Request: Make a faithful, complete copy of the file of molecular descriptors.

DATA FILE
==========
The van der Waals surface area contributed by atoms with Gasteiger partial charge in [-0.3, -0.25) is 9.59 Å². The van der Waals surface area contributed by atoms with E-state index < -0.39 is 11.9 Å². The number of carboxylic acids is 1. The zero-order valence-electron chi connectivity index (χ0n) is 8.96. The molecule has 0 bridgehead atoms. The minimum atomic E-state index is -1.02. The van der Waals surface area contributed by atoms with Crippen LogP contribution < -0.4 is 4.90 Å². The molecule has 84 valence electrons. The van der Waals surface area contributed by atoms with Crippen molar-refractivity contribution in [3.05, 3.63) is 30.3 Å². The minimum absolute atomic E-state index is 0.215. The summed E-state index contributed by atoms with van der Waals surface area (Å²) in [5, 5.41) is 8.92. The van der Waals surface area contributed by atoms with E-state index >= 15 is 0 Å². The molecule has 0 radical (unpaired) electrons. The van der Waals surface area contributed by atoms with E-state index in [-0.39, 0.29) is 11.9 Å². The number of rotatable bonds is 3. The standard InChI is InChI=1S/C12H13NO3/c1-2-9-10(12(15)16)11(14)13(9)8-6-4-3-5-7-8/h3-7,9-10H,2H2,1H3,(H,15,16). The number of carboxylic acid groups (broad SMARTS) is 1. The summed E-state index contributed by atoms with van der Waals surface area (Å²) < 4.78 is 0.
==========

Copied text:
The van der Waals surface area contributed by atoms with Gasteiger partial charge in [-0.3, -0.25) is 9.59 Å². The van der Waals surface area contributed by atoms with E-state index < -0.39 is 11.9 Å². The number of carboxylic acids is 1. The zero-order valence-electron chi connectivity index (χ0n) is 8.96. The molecule has 0 bridgehead atoms. The minimum atomic E-state index is -1.02. The van der Waals surface area contributed by atoms with Crippen LogP contribution < -0.4 is 4.90 Å². The molecule has 84 valence electrons. The van der Waals surface area contributed by atoms with Crippen molar-refractivity contribution in [3.05, 3.63) is 30.3 Å². The minimum absolute atomic E-state index is 0.215. The summed E-state index contributed by atoms with van der Waals surface area (Å²) in [5, 5.41) is 8.92. The van der Waals surface area contributed by atoms with E-state index >= 15 is 0 Å². The molecule has 0 radical (unpaired) electrons. The van der Waals surface area contributed by atoms with E-state index in [-0.39, 0.29) is 11.9 Å². The number of rotatable bonds is 3. The standard InChI is InChI=1S/C12H13NO3/c1-2-9-10(12(15)16)11(14)13(9)8-6-4-3-5-7-8/h3-7,9-10H,2H2,1H3,(H,15,16). The number of carboxylic acid groups (broad SMARTS) is 1. The summed E-state index contributed by atoms with van der Waals surface area (Å²) < 4.78 is 0.